Treatment ranges from weight-bearing short-leg plaster casts at one extreme to "watchful waiting" at the other. Special supportive shoes may also be considered. Staying off the foot as much as possible helps in recovery. Symptoms can last for a few days or persist for up to two years. However, symptoms usually resolve within a year.

Investigational Therapies

Information on current clinical trials is posted on the Internet at www.clinicaltrials.gov. All studies receiving U.S. government funding, and some supported by private industry, are posted on this government web site.



For information about clinical trials being conducted at the NIH Clinical Center in Bethesda, MD, contact the NIH Patient Recruitment Office:



Tollfree: (800) 411-1222

TTY: (866) 411-1010

Email: prpl@cc.nih.gov



For information about clinical trials sponsored by private sources, contact:

www.centerwatch.com

References

TEXTBOOKS

Cook RA, O'Malley MJ. Navicular Osteochondritis (Köhler Disease). In: NORD Guide to Rare Disorders. Lippincott Williams & Wilkins. Philadelphia, PA. 2003:21.



Myerson MS. Foot and Ankle Disorders. WB Saunders Co., Philadelphia, PA. 2000:793-96.



Beers MH, Berkow R., eds. The Merck Manual, 17th ed. Whitehouse Station, NJ: Merck Research Laboratories; 1999:2414-15.



JOURNAL ARTICLES

Tsirikos AI, Riddle EC, Kruse R. Bilateral Köhler's disease in identical twins. Clin Orthop. 2002;409:195-98.



Harty MP. Imaging of pediatric foot disorders. Radiol Clin North Am. 2001;39:733-48.

Toth AP, Easley ME. Ankle chondral injuries and repair. Foot Ankle Clin. 2000;5:119-33.



Bui-Mansfield LT, Lenchik L, Rogers LF, et al. Osteochondritis dissecans of the tarsal navicular bone: Imaging findings in four patients. J Comput Assist Tomogr. 2000;24:744-47.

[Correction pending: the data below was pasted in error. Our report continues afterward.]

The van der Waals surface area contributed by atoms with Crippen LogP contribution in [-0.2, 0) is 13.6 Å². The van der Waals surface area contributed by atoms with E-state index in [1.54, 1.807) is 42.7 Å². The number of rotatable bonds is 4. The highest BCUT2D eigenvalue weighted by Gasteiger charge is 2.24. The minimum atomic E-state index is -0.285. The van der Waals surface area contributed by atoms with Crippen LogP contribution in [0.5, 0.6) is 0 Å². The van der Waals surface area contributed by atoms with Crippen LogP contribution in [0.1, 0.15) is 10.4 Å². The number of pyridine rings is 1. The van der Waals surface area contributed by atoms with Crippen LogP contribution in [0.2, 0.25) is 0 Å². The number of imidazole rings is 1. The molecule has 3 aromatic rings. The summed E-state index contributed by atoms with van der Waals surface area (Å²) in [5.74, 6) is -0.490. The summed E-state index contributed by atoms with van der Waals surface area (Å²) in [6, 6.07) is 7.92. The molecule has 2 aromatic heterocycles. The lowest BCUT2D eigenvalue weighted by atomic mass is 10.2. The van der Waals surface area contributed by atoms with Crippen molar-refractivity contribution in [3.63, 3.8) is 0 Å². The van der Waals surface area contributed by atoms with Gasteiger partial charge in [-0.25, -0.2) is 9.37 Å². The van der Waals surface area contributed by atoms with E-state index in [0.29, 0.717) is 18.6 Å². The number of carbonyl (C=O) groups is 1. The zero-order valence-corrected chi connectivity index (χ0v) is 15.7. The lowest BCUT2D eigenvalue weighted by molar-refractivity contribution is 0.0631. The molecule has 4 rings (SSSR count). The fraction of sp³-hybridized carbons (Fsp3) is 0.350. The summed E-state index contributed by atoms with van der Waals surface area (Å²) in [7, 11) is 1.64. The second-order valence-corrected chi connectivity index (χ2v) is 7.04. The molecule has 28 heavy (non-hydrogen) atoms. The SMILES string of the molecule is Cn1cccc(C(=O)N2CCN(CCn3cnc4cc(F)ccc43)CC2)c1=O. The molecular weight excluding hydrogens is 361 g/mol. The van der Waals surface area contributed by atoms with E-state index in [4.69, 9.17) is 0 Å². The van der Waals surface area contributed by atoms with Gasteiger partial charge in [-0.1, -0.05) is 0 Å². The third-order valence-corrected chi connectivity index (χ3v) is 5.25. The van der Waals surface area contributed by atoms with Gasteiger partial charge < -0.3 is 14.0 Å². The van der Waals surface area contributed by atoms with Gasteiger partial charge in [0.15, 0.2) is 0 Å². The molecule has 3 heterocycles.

Gips S, Ruchman RB, Groshar D. Bone imaging in Köhler's disease. Clin Nucl Med. 1997;22:636-37.



Devine KM, Van Demark RE Sr. Köhler's osteochondrosis of the tarsal navicular: case report with twenty-eight year follow-up. S D J Med. 1989;42(9): 5-6.



Ippolito E, et al. Köhler's disease of the tarsal navicular: long-term follow-up of 12 cases. J Pediatr Orthop.1984;4(4):416-417.



Williams GA, Cowell HR. Köhler's disease of the tarsal navicular. Clin Orthrop. 1981;158:53-58.



FROM THE INTERNET

Köhler's disease. Gpnotebook. 2003:1p.

www.gpnotebook.co.uk/cache/-1241120759.htm



Vargas-Barreto B. Köhler Disease. eMedicine. Last Updated: May 22, 2002:5pp.

www.emedicine.com/orthoped/topic410.htm



Questions and Answers About Avascular Necrosis. National Institute of Arthritis and Musculoskeletal and Skin Diseases. NIAMS. Publication Date: January 2001. 7pp.

www.niams.nih/gov/hi/topics/avascular_necrosis/index.htm

Resources

NIH/National Institute of Arthritis and Musculoskeletal and Skin Diseases

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Email: NIAMSinfo@mail.nih.gov

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TDD: (888)205-3223

Internet: http://rarediseases.info.nih.gov/GARD/



For a Complete Report

This is an abstract of a report from the National Organization for Rare Disorders, Inc.® (NORD). Cigna members can access the complete report by logging into myCigna.com. For non-Cigna members, a copy of the complete report can be obtained for a small fee by visiting the NORD website. The complete report contains additional information including symptoms, causes, affected population, related disorders, standard and investigational treatments (if available), and references from medical literature. For a full-text version of this topic, see http://www.rarediseases.org/search/rdblist.html.